“There is a large pool of relatively young individuals who are certified to be principals but are not holding these jobs,” said Richard Laine, director of education programs at The Wallace Foundation and moderator of the panel discussion. “While ‘younger’ doesn’t necessary mean ‘better,’ we may be ignoring some capable leaders with less or different experience.” After analyzing data from 83 school districts, Marguerite Roza, senior research fellow at the Center for Reinventing Public Education at the University of Washington, found a disconnect between what superintendents are looking for and what human resources departments think superintendents are looking for in a principal. Often those in HR interpret the demand for improved leadership quality as a call for more experience in education – all but eliminating those with limited teaching experience who have other leadership skills, she said.
Roza, author of one of the studies, also found wide disparities in the number of candidates who applied for openings in various school districts. A school in wealthy Mountain View, California, attracted 40 applicants for its vacant principal slot, while just a few miles down the road a school in San Jose, a district facing far more challenges, had only one or two. “Candidates are avoiding certain districts, certain schools,” Roza said. “The districts with the fewest applicants were those with the most challenging working conditions, higher concentrations of poor and minority students, lower per-pupil expenditures and lower salaries for principals.”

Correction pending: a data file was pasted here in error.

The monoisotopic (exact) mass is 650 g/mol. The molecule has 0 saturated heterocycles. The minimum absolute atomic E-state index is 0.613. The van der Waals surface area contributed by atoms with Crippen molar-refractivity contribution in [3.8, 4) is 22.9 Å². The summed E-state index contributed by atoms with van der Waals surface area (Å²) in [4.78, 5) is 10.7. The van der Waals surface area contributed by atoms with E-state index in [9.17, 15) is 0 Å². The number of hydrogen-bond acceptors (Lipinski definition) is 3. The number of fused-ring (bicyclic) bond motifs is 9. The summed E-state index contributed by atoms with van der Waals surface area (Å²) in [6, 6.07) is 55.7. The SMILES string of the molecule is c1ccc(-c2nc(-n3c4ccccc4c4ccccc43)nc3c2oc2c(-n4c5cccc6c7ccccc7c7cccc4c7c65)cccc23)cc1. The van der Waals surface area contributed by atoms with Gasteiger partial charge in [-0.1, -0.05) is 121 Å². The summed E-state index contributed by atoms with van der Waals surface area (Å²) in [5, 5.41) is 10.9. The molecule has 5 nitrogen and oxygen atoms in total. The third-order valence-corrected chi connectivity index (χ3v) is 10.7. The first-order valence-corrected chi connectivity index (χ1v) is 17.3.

In a follow-up to the New York study, researchers surveyed those certified but not currently working as principals. Some 85 percent said they would be willing and able to step into the position under the right conditions.
ATTRACTING AND RETAINING PRINCIPALS
Rather than a supply shortage, the issue has become how to attract and retain qualified candidates to the schools that need them the most, Laine said. “How do we support them to succeed?”
The nation’s 12th largest school system, Fairfax County, Virginia, has moved away from the typical “advertise, interview and select” process of hiring principals, said Daniel Domenech, superintendent of schools. “We’re recruiting. We’re looking for people who can do the job and training them before we put them in the job,” Domenech said. “We don’t give them the keys to the school and say see you in three years when we have your review. We provide a support structure.” “As a superintendent, if a school is failing, I am failing,” said Domenech, whose school district is one of 12 across the country who receive funding from The Wallace Foundation as part of its Leadership for Educational Achievement in Districts project.
Among the supports in place in Fairfax are mentor programs where long-time principals and retired principals help new ones learn the job. They also use a team of people to help find solutions to problems within the school rather than placing it solely on the shoulders of new principals. The school district looks for every way to support its schools, he said.